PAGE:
Note: This is a student project from a course affiliated with the Ethnography of the University Initiative. EUI supports faculty development of courses in which students conduct original research on their university, and encourages students to think about colleges and universities in relation to their communities and within larger national and global contexts.

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Title:Dinner at Sassafras Co-op: Food and the Making of a Conscious Community
Author(s):Whitley, Anona
Cooperative Living
Senior Thesis
Abstract:This project talks about my experiences as a student researcher at Sassafras Coop, which is a vegetarian housing co-operative near the university campus. Fourteen co-op residents share the house and everything in it, including cooking and labor responsibilities. A critical part of co-op ideology is the building of community. At Sassafras, food plays an important role in the creation of community through its designation as a vegetarian space,shared cooking and food purchasing, and a shared daily meal. Food is central to my project because it is the object which initially attracted me to Sassafras. I immediately identified with Sassafras' foodways, and this has evoked memories and previous knowledges that are a source of pleasure but that also mediate my experience and analyses. Looking at food provides a window through which one can identify how the connections between individual members' sense of “being in the world” and Sassafras ideology are lived out in daily life at the co-op. Egalitarianism, re-use of resources, vegetarianism, conservation, anti-capitalism, and a general rebuilding of community all play into what I call Sassafras ideology. Broadly speaking, this project speaks to the ways in which individuals come together to consciously negotiate their understandings of the complex processes of the world.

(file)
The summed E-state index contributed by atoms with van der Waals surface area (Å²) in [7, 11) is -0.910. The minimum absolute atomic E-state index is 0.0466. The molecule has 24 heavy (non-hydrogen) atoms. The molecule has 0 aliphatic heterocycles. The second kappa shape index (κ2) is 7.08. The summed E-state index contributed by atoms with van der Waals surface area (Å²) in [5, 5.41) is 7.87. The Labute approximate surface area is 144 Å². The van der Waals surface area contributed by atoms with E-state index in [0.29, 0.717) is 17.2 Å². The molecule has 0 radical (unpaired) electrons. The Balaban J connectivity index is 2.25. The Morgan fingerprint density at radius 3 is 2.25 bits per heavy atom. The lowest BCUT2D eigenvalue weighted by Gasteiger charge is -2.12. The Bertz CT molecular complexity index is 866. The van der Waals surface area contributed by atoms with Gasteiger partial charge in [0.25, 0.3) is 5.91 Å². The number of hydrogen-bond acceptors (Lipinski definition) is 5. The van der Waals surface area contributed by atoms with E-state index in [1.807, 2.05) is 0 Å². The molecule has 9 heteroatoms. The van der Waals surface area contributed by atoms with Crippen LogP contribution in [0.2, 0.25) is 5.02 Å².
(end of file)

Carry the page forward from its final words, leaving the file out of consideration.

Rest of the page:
Issue Date:2008-04-25
Publication Status:unpublished
Date Available in IDEALS:2008-04-25

This item appears in the following Collection(s)

  • Student Communities and Culture
    The university offers an extraordinary opportunity to study and document student communities, life, and culture. This collection includes research on the activities, clubs, and durable social networks that comprise sometimes the greater portion of the university experience for students.

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